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Wednesday, May 19, 2010

Thailand unravelling

Red Shirts' anger has its root in deep-seated inequalities


Despite some 18 coups in its contemporary history, Thailand has long been a bastion of stability in Southeast Asia. It has avoided bouts of mass violence that have marred regional neighbours like Indonesia and Cambodia, and has become a major destination for tourists and an economic dynamo in Asia.

However, the current crisis that has parts of Bangkok looking like Beirut has the potential to unhinge Thailand from its stable moorings. Since the first clashes erupted in April, 67 people have been killed, and more than 1,700 have been injured. This degree of violence is unprecedented in Thailand.

At its core, this crisis has its roots in deep-seated inequalities between the rural sector and the ruling institutions and social groups based in Bangkok. The conflict between the Red Shirts and the Thai government stems from the September 2006 coup that ousted former prime minister Thaksin Shinawatra. The Red Shirts, primarily rural people from the poorer areas of Thailand in the north and northeast, are avid supporters of Thaksin.

Incensed by the coup as well as by recent court rulings and backroom deals that eliminated governments led by Thaksin allies, the Red Shirts have been pushing to force out the current government of the Democrat Party, which took charge of government in 2008 when a number of Thaksin's parliamentary allies switched sides to give the Democrats a majority. That shady deal and repeated efforts to oust Thaksin and his allies are what so enrage the Red Shirts.

At a deeper level, the Red Shirts' support for Thaksin and visceral opposition to the Democrat-led government is a result of Thaksin's pro-poor policies. These policies, often called populist, included a universal health-care program known as the 30-Baht (75-cent) policy, a debt-moratorium program for farmers, and a Village Fund scheme that would have given every village in the country 1 million baht ( $25,000) to jumpstart small-scale entrepreneurial projects.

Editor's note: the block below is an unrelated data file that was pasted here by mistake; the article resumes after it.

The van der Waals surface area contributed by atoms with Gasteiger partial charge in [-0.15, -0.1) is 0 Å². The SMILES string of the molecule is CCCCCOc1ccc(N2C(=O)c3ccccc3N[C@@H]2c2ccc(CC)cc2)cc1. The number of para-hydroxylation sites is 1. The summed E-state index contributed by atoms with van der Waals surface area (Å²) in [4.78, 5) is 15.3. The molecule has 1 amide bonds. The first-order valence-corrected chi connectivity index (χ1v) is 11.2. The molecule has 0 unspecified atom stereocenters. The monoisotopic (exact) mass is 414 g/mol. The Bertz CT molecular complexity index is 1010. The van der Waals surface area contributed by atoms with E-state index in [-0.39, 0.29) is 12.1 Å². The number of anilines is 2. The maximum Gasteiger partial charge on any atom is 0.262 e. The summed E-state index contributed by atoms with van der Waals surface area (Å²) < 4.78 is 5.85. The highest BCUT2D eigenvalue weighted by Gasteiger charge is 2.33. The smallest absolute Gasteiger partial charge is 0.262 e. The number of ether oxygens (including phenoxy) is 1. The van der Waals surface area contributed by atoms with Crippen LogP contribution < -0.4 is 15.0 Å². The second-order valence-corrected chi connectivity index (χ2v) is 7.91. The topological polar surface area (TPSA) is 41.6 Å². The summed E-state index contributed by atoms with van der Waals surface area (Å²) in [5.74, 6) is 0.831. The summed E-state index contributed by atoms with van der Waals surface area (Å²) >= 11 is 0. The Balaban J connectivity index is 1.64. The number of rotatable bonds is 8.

The record of these policies in alleviating poverty has been mixed, although the health-care scheme has been the most successful. But the actual success of these policies is less important than their political effect. The policies have created a powerful social base for Thaskin's party and a devoted following for his leadership. Unlike any prime minister in Thailand's history, Thaksin has successfully created a bond with the rural poor, established a track record of policy innovation in favor of the rural sector, and mobilized them to political action. This has created a major challenge for elites in Bangkok.

The Bangkok elite - the aristocratic class, the military, and large parts of the middle class - remain deeply opposed to Thaksin and the Red Shirts, especially because they view Thaksin as a corrupt prime minister who used his public office to protect and advance his capitalist interests.

But opposition to Thaksin is also due to his attempts to challenge King Bhumipol Adulyadej's traditional role as supreme leader of the nation. Since his accession to the throne in 1946, 82-year-old Bhumipol has been one of the most successful and unifying monarchs in Thailand. But the monarchy has also shown little tolerance for politicians who could displace its position as patron and builder of the nation. This is exactly what Thaksin sought to do through the force of his charisma, as much as through his pro-poor policies.

Thailand now finds itself on the brink of civil war. In the past, when Thai politics appeared to have reached a point of no return, Bhumipol was able to step in and bring the conflict to an end. This is no longer possible because the conflict involves the monarchy's role in the polity, but also because the king has been ailing for much of the past year. A recent effort by Prime Minister Abhisit Vejjajiva to negotiate was rejected by the Red Shirts, pushing the government to use military force to dislodge the protesters. But a military strategy will only inflame rural discontent in the long-run. Both sides need to submit to an impartial negotiator, whether from within Thailand or from abroad, so that negotiations can be credible and earnest.

Once the violence subsides, the larger issue that Thailand needs to confront is the deep marginalization of the rural poor. The Bangkok elite has long ruled on the assumption that the rural poor would accept their fate and would never pose a serious challenge to the state and to society's conservative norms.

This is no longer the case and puts the burden on the elite to change its thinking if it wishes to remain relevant in the midst of political and social change.

Erik Martinez Kuhonta teaches political science at McGill University.

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